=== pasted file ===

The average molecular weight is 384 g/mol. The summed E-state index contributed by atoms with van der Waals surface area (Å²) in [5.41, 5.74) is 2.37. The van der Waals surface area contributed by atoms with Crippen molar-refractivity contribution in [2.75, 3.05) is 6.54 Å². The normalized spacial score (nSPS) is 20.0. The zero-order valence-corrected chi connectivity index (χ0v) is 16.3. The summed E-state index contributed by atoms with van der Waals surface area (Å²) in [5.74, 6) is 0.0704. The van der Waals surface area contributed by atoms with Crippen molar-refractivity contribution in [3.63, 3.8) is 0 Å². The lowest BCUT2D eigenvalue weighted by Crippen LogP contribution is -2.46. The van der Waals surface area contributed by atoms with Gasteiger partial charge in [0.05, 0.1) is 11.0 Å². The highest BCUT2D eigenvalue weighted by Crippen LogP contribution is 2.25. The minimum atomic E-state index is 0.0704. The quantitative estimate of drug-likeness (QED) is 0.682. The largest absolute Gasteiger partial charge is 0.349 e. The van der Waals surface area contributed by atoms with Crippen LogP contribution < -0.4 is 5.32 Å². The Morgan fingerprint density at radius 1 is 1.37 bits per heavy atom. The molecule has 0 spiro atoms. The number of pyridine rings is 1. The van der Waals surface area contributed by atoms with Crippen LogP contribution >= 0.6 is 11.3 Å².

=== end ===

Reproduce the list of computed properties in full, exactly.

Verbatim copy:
The average molecular weight is 384 g/mol. The summed E-state index contributed by atoms with van der Waals surface area (Å²) in [5.41, 5.74) is 2.37. The van der Waals surface area contributed by atoms with Crippen molar-refractivity contribution in [2.75, 3.05) is 6.54 Å². The normalized spacial score (nSPS) is 20.0. The zero-order valence-corrected chi connectivity index (χ0v) is 16.3. The summed E-state index contributed by atoms with van der Waals surface area (Å²) in [5.74, 6) is 0.0704. The van der Waals surface area contributed by atoms with Crippen molar-refractivity contribution in [3.63, 3.8) is 0 Å². The lowest BCUT2D eigenvalue weighted by Crippen LogP contribution is -2.46. The van der Waals surface area contributed by atoms with Gasteiger partial charge in [0.05, 0.1) is 11.0 Å². The highest BCUT2D eigenvalue weighted by Crippen LogP contribution is 2.25. The minimum atomic E-state index is 0.0704. The quantitative estimate of drug-likeness (QED) is 0.682. The largest absolute Gasteiger partial charge is 0.349 e. The van der Waals surface area contributed by atoms with Crippen LogP contribution < -0.4 is 5.32 Å². The Morgan fingerprint density at radius 1 is 1.37 bits per heavy atom. The molecule has 0 spiro atoms. The number of pyridine rings is 1. The van der Waals surface area contributed by atoms with Crippen LogP contribution >= 0.6 is 11.3 Å².